After the proposal was approved, the ball then passed to Khan, who has the right to review large developments, and give the “final” yes or no. Or so everyone thought. But in the Kafkaesque way of public authorities, things got more complicated. Khan recused himself because of his interest in running London’s fire services, and so the veto passed into the hands of his deputy, Jules Pipe, who declined to wield it. But then there was another twist in June, when the housing secretary Robert Jenrick “called in” the scheme for review, and launched a local inquiry. He had received over 200 requests to review it, including one from the Twentieth Century Society, worried about the effect on EP Wheeler’s Grade-II listed 1930s Fire Brigade HQ. Jenrick has since being caught up in a political storm about greenlighting another large inner-London development that benefits a Conservative donor, and his attention may be distracted as the process grinds on. Although the impetus for this inquiry was the historic environment as opposed to the question of daylight, everything can be looked at afresh, offering a glimmer in the darkness for those campaigning against the scheme.

Despite his own experiences 20 years ago, Ball counts himself lucky compared to those living near 8 Albert Embankment, who can’t move out easily because they are social tenants. If they up sticks they can find themselves back on that long waiting list, or otherwise trying their luck in the punishingly insecure private sector, where capped benefits frequently no longer cover the eye-watering rents. They can only apply for new social housing in their borough if they can somehow “prove” their home doesn’t meet their needs. Moving between boroughs automatically means going back to the back of the queue.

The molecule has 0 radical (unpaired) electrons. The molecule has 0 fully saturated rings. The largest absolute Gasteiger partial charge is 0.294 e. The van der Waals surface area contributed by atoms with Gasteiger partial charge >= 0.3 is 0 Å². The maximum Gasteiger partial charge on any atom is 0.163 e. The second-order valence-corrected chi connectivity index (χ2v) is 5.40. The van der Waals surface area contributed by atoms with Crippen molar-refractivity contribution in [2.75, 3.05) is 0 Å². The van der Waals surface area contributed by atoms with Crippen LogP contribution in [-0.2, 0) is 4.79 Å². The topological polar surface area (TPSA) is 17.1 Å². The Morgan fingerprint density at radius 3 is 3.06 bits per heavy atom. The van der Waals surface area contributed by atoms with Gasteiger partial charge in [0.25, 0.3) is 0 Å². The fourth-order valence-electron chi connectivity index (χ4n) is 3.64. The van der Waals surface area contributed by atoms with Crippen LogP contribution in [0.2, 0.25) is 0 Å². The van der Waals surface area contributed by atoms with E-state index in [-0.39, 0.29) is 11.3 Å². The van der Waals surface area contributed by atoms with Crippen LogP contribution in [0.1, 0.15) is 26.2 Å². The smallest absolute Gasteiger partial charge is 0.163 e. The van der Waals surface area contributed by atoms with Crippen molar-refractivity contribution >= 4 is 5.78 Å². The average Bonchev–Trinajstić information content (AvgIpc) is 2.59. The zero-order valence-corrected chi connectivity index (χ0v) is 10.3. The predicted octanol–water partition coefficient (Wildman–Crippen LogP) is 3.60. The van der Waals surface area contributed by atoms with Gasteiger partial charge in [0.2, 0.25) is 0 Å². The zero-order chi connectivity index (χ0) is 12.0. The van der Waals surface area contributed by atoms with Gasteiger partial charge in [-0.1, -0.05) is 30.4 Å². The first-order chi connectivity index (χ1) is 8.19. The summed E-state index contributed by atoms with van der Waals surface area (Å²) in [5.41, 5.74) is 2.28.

If the building goes ahead, the tenants living on the ground floor of nearby five-storey Whitgift House (among them 12 children) stand to lose much of the daylight they currently get through their windows. It is the difference between an average day in July and one in March, says Paul Littlefair, an expert who has been researching and consulting on light for 40 years, and the man who wrote the internationally-recognised guidelines of the Building Research Establishment (BRE), a centre that offers expertise on standards in design and construction.

Abdi Hassan has lived with his wife in Whitgift House for almost 15 years, these days with six children, after they fled the civil war in Somalia. The flat is already dark. During a string of bright, sunny January days in London earlier this year, it got only around two hours of natural light each day. “In winter, we suffer a lot,” he says. “It affects our health. My wife has a vitamin D deficiency. In summer she can sit in the garden, but”—he fears—“the development will cover our garden from sunlight.”

Those pushing new luxury developments have taken to stressing their role in supporting affordable housing. The proportion of cheaper homes in the mix can be used as a bargaining chip in seeking planning approval, with desperate councils having to compromise in ways that sell their ambitions short. For example, at 8 Albert Embankment, 40 per cent of the housing is set to be “affordable,” rather than the 50 per cent that Lambeth says it will aim for across the borough, and is supposed to be asked of sites on publicly owned land, such as in this case. The proportion of affordable homes in the mix is not the only compromise made with the ambitions of Lambeth’s “Local Plan,” which also suggests that the light available in new buildings and the areas around them will be carefully considered.